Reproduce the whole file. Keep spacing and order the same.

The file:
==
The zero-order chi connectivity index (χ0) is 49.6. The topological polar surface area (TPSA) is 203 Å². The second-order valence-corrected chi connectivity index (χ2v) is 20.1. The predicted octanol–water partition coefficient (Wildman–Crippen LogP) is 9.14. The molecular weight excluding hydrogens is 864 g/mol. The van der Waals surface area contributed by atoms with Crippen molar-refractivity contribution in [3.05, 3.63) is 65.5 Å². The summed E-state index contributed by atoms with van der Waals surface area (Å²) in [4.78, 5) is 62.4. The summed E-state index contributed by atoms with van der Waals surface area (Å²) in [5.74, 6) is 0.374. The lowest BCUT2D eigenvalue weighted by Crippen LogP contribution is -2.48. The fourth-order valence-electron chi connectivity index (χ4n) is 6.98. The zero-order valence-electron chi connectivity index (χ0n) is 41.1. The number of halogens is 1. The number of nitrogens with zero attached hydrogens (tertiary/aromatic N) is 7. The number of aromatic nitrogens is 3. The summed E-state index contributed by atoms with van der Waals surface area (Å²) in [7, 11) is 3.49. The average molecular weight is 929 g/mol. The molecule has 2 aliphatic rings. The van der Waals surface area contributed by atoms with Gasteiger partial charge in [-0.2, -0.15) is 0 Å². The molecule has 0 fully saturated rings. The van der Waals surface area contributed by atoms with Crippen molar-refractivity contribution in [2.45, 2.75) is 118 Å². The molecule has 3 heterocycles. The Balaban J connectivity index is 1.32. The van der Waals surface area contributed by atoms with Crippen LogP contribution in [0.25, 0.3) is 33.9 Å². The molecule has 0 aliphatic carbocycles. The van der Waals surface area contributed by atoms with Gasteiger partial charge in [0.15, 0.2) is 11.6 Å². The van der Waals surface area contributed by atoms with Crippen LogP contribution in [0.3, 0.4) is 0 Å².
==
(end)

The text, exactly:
The zero-order chi connectivity index (χ0) is 49.6. The topological polar surface area (TPSA) is 203 Å². The second-order valence-corrected chi connectivity index (χ2v) is 20.1. The predicted octanol–water partition coefficient (Wildman–Crippen LogP) is 9.14. The molecular weight excluding hydrogens is 864 g/mol. The van der Waals surface area contributed by atoms with Crippen molar-refractivity contribution in [3.05, 3.63) is 65.5 Å². The summed E-state index contributed by atoms with van der Waals surface area (Å²) in [4.78, 5) is 62.4. The summed E-state index contributed by atoms with van der Waals surface area (Å²) in [5.74, 6) is 0.374. The lowest BCUT2D eigenvalue weighted by Crippen LogP contribution is -2.48. The fourth-order valence-electron chi connectivity index (χ4n) is 6.98. The zero-order valence-electron chi connectivity index (χ0n) is 41.1. The number of halogens is 1. The number of nitrogens with zero attached hydrogens (tertiary/aromatic N) is 7. The number of aromatic nitrogens is 3. The summed E-state index contributed by atoms with van der Waals surface area (Å²) in [7, 11) is 3.49. The average molecular weight is 929 g/mol. The molecule has 2 aliphatic rings. The van der Waals surface area contributed by atoms with Gasteiger partial charge in [-0.2, -0.15) is 0 Å². The molecule has 0 fully saturated rings. The van der Waals surface area contributed by atoms with Crippen molar-refractivity contribution in [2.45, 2.75) is 118 Å². The molecule has 3 heterocycles. The Balaban J connectivity index is 1.32. The van der Waals surface area contributed by atoms with Crippen LogP contribution in [0.25, 0.3) is 33.9 Å². The molecule has 0 aliphatic carbocycles. The van der Waals surface area contributed by atoms with Gasteiger partial charge in [0.15, 0.2) is 11.6 Å². The van der Waals surface area contributed by atoms with Crippen LogP contribution in [0.3, 0.4) is 0 Å².